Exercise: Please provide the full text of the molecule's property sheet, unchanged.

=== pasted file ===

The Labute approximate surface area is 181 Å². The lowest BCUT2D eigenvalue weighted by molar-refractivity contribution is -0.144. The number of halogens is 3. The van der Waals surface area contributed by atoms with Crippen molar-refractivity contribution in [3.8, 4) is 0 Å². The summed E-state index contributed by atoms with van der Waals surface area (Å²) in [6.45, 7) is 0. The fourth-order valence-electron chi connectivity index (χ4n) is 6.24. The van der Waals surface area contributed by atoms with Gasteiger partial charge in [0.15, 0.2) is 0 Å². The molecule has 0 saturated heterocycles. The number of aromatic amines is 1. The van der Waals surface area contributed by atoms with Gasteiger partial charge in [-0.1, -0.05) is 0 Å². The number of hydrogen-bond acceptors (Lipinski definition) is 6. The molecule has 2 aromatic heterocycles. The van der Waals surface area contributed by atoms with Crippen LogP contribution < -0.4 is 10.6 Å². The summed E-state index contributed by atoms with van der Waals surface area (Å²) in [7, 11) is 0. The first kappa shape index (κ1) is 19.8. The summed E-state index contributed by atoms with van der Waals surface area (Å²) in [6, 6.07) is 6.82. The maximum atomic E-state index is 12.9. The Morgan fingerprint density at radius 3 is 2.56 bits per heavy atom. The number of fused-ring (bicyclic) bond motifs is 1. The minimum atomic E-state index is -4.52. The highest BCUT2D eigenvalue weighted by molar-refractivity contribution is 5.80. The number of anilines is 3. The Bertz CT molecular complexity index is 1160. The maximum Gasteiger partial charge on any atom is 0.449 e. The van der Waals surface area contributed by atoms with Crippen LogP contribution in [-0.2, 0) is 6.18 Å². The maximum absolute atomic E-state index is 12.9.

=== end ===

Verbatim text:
The Labute approximate surface area is 181 Å². The lowest BCUT2D eigenvalue weighted by molar-refractivity contribution is -0.144. The number of halogens is 3. The van der Waals surface area contributed by atoms with Crippen molar-refractivity contribution in [3.8, 4) is 0 Å². The summed E-state index contributed by atoms with van der Waals surface area (Å²) in [6.45, 7) is 0. The fourth-order valence-electron chi connectivity index (χ4n) is 6.24. The van der Waals surface area contributed by atoms with Gasteiger partial charge in [0.15, 0.2) is 0 Å². The molecule has 0 saturated heterocycles. The number of aromatic amines is 1. The van der Waals surface area contributed by atoms with Gasteiger partial charge in [-0.1, -0.05) is 0 Å². The number of hydrogen-bond acceptors (Lipinski definition) is 6. The molecule has 2 aromatic heterocycles. The van der Waals surface area contributed by atoms with Crippen LogP contribution < -0.4 is 10.6 Å². The summed E-state index contributed by atoms with van der Waals surface area (Å²) in [7, 11) is 0. The first kappa shape index (κ1) is 19.8. The summed E-state index contributed by atoms with van der Waals surface area (Å²) in [6, 6.07) is 6.82. The maximum atomic E-state index is 12.9. The Morgan fingerprint density at radius 3 is 2.56 bits per heavy atom. The number of fused-ring (bicyclic) bond motifs is 1. The minimum atomic E-state index is -4.52. The highest BCUT2D eigenvalue weighted by molar-refractivity contribution is 5.80. The number of anilines is 3. The Bertz CT molecular complexity index is 1160. The maximum Gasteiger partial charge on any atom is 0.449 e. The van der Waals surface area contributed by atoms with Crippen LogP contribution in [-0.2, 0) is 6.18 Å². The maximum absolute atomic E-state index is 12.9.